In 2016 an Australian court ruled against Valve to the tune of $2.16 million, finding that Valve insufficiently advertised and refunding Australian Steam customers for purchases on the platform, which ran afoul of the country’s consumer laws.
“This case sets an important precedent that overseas-based companies that sell to Australians must abide by our law. All goods come with automatic consumer guarantees that they are of acceptable quality and fit for the purpose for which they were sold, even if the business is based overseas.” — Rod Sims, ACCC
The initial ruling by the Australian Competition and Consumer Commission (ACCC) requires that Valve pay the maximum fine; the court also ordered Valve to set up special refund notices for Aussie customers and school its employees under a special “Australian Law Compliance Program.”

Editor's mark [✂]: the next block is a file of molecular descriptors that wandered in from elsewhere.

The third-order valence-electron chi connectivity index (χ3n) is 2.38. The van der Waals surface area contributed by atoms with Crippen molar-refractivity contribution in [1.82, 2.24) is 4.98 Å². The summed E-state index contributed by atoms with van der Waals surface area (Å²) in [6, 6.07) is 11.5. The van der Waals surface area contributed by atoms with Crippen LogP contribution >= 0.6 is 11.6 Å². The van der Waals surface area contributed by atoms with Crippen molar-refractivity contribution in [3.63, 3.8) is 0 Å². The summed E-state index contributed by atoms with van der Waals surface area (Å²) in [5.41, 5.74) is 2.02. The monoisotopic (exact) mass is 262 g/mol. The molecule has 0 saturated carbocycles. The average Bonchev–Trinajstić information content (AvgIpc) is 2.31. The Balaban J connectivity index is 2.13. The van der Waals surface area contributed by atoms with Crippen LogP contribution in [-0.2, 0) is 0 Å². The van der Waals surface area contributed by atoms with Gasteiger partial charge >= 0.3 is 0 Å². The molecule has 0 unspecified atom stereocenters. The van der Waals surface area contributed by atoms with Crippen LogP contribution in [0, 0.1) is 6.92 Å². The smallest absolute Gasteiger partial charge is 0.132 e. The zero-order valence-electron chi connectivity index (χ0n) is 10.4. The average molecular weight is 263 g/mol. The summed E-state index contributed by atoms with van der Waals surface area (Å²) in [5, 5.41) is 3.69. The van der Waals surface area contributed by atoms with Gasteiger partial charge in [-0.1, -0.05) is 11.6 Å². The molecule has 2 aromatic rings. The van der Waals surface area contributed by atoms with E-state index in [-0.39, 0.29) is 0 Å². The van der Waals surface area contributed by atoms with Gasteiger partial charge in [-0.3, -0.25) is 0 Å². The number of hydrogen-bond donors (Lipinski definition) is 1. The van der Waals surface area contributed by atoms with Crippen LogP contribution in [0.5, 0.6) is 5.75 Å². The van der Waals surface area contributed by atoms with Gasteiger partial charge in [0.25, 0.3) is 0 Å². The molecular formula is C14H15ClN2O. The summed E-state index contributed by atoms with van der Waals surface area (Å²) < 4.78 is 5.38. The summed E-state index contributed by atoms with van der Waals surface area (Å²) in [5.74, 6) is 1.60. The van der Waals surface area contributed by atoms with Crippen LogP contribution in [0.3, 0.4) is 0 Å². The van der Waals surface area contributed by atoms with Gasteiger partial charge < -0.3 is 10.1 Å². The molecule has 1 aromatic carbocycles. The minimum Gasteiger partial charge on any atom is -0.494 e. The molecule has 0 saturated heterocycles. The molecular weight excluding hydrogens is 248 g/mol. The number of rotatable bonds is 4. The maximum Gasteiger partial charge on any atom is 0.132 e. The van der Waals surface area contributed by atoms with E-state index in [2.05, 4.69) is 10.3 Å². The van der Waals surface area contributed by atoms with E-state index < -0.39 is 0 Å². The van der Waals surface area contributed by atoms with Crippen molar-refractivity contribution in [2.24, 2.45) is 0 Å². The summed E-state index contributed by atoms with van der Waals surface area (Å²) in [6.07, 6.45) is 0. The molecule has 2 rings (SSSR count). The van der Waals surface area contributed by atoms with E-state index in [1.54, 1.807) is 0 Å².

Valve has spent the last year fighting the decision in one way or another to try and avoid the fines. And now, as Gamasutra reports, Valve has applied for “special leave” from the Australian High Court. As in the US, petitioners aren’t necessarily entitled to a hearing before the highest court in the land; members of that body first rule whether or not to hear your final appeal once you’ve made your way through all the other avenues of the legal system. Only if the court decides to hear an appeal can the case move forward. If the appeal is denied, then Valve must comply with the last ruling made.
As GIbiz points out, however, Valve introduced a full refund policy for Steam users after the case began (but before the finding in 2016). The millions it still owes the Aussies? Those funds are still unpaid, and will remain so until this case is finally put to rest; this means that the court will either hear the case, which means more court proceedings, or Valve will finally pay the fines and move forward.
Valve has made considerable efforts to improve their platform these last couple of years, but the idea that they can both do business in a country and not comply with the laws there is absurd.